Online Paperless Billing – The New Attack Vector For Cyber Crime

imageI’m very much in favor of online paperless billing and, virtually all of my reoccurring monthly bills are delivered this way – directly to my inbox. For example (shown below), is a snapshot of the regular monthly email notice from my natural gas supplier.

A simple click on the embedded link, and …..

Enbridge 1

there’s the bill – which is identical, I might add, to the bill delivered by regular mail.

Enbridge 2

A couple of extra clicks to reach my online banking and, the bill is paid.


No stacking up bills to be dealt with (along with all the other bills), at a later date. Done – fini – terminado!

I like it and, I’m sure my utilities suppliers love it – since, in most cases, they get paid far in advance of the required payment date. A perfect system it seems – except, this is the Internet.

Ah, the Internet – the playground of every scumbag cyber criminal from Moscow to Montreal – and, beyond. So, it’s hardly surprising to see online paperless billing come under attack.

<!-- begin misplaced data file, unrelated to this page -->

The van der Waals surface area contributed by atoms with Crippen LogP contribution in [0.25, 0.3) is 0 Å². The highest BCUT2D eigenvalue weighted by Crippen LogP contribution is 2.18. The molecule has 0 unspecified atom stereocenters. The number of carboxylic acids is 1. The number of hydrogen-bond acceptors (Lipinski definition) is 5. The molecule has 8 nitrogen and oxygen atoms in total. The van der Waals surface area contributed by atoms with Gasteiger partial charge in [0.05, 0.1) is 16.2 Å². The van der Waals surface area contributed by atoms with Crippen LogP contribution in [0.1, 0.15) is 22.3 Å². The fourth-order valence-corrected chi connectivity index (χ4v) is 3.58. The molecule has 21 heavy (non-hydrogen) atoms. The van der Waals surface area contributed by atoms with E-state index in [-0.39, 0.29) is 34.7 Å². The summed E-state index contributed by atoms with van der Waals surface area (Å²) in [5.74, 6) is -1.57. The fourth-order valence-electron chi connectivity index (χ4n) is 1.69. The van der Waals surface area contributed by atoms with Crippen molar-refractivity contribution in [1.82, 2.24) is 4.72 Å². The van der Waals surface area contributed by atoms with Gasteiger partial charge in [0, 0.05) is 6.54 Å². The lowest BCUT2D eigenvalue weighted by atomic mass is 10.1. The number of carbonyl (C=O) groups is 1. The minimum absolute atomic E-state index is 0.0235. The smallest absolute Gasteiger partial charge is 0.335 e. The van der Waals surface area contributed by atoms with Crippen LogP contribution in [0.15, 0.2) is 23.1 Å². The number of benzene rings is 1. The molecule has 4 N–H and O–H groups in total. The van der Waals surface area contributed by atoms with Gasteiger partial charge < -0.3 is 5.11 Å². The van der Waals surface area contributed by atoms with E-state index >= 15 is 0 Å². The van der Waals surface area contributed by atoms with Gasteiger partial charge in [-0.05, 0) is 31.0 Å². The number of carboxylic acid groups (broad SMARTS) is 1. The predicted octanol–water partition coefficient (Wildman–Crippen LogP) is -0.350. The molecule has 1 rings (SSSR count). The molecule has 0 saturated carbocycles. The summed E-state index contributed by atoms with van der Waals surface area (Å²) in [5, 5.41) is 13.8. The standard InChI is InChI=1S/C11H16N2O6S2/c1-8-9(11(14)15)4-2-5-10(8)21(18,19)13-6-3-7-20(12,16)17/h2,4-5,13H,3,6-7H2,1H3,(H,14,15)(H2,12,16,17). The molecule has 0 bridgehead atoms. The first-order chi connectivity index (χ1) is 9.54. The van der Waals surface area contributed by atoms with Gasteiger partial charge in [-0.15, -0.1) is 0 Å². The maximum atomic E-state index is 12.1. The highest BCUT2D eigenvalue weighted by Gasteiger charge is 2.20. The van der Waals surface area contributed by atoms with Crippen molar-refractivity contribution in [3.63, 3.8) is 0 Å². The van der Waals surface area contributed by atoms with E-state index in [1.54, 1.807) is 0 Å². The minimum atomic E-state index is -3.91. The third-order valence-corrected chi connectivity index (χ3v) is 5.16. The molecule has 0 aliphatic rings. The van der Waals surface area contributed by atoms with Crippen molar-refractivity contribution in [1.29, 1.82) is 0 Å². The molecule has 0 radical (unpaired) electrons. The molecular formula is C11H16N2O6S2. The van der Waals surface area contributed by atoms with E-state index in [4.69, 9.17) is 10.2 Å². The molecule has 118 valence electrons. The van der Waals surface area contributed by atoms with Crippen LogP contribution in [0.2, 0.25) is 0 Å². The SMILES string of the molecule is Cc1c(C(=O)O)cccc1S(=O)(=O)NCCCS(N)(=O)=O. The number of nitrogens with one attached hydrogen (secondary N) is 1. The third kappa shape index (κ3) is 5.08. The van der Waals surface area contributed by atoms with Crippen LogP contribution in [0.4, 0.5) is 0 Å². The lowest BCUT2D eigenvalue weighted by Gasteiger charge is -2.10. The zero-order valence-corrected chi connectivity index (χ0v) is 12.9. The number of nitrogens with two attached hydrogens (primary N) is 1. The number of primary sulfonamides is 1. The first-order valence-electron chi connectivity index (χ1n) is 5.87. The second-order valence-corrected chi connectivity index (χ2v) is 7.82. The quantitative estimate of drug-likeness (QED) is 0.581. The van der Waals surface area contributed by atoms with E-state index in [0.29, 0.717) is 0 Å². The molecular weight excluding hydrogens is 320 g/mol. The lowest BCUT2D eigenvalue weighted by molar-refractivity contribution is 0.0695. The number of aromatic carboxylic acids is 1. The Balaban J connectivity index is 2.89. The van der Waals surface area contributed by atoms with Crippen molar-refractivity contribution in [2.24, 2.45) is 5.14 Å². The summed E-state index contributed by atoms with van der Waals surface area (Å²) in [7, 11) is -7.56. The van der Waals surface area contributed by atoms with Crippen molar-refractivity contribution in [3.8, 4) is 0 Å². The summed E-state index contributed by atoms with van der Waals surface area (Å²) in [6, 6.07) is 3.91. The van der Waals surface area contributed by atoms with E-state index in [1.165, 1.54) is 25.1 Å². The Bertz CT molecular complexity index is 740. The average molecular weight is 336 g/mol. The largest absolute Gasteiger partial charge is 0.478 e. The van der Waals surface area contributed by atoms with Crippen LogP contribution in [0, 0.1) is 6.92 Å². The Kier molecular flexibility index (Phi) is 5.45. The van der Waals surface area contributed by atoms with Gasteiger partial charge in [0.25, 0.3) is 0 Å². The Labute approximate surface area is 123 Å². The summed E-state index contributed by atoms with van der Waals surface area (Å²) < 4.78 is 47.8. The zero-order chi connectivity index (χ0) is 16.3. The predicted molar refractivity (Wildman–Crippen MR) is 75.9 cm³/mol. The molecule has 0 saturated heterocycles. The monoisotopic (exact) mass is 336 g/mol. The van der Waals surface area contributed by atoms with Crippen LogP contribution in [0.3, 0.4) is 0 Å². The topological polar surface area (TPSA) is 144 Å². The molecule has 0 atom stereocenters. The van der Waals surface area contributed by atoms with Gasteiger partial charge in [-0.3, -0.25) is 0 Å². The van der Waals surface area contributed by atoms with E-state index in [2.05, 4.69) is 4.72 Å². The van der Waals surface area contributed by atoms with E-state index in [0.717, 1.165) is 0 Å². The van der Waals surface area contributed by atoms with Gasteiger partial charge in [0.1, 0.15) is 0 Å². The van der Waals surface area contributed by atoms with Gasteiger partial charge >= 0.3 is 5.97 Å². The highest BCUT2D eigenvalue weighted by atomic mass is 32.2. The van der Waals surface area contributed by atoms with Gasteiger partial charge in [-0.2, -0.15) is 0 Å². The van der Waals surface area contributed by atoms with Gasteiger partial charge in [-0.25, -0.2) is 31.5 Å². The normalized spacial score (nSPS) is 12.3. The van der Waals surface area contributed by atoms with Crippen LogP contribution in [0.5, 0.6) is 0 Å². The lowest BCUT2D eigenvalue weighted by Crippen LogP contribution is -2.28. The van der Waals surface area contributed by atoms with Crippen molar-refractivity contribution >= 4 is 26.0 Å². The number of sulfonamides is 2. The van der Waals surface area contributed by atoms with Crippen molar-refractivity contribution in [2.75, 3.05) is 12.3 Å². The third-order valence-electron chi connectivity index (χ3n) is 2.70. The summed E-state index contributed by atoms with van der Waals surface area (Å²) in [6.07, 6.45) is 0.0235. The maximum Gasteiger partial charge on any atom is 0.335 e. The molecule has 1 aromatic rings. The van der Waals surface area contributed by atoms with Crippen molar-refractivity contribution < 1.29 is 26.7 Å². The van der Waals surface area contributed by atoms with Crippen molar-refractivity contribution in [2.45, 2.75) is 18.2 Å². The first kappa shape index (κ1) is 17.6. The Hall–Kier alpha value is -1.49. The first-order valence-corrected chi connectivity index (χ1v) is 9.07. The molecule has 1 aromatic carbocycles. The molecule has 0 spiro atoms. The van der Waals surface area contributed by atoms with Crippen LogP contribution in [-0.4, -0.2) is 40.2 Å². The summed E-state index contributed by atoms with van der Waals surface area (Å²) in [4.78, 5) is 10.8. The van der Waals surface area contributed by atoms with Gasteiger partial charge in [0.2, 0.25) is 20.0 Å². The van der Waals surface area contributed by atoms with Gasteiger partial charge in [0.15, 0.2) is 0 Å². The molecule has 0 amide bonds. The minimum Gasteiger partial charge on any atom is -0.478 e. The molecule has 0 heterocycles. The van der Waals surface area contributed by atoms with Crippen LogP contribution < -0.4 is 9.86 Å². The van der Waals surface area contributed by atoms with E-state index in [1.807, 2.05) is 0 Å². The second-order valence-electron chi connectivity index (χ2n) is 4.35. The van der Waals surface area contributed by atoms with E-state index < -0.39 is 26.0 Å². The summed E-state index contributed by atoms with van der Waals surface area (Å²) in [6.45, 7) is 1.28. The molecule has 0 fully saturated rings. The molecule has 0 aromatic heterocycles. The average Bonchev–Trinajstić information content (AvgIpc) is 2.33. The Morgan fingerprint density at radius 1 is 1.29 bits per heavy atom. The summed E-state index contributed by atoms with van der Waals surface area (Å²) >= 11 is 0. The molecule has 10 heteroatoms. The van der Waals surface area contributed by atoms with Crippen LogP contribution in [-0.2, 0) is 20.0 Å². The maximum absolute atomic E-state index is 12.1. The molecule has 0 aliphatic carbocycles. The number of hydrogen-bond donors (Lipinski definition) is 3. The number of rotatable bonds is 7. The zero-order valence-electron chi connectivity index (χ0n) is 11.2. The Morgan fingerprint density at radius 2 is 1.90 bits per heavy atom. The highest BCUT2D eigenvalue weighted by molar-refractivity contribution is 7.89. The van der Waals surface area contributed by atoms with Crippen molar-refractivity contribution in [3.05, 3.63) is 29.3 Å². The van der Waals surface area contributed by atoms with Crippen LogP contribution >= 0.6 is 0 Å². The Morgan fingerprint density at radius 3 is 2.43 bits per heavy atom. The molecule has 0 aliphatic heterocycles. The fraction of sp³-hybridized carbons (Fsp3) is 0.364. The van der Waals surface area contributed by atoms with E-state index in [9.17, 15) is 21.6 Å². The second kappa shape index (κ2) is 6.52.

Yesterday, Commtouch let me know of an ongoing attack – directed at AT&T  customers – which automatically embeds malware onto the targeted machine, once the user clicks on the embedded link in the  billing notice.

Since the billing email shows an outrageous balance (in the following screen capture, $943.01), theoretically, the response ratio should be significantly higher than it might otherwise be.

Several months back, I received a billing notice from my cable supplier totaling $650 – versus the normal $150 – and, I can assure you, I clicked on the embedded link, immediately.

It was, of course, a massive screw up at their end. Never the less, I instinctively (and, without thinking) clicked on the link . Being frustratingly annoyed is often a powerful call to action. Cyber criminals know exactly how to wind us up –increasing the odds that we’ll respond inappropriately.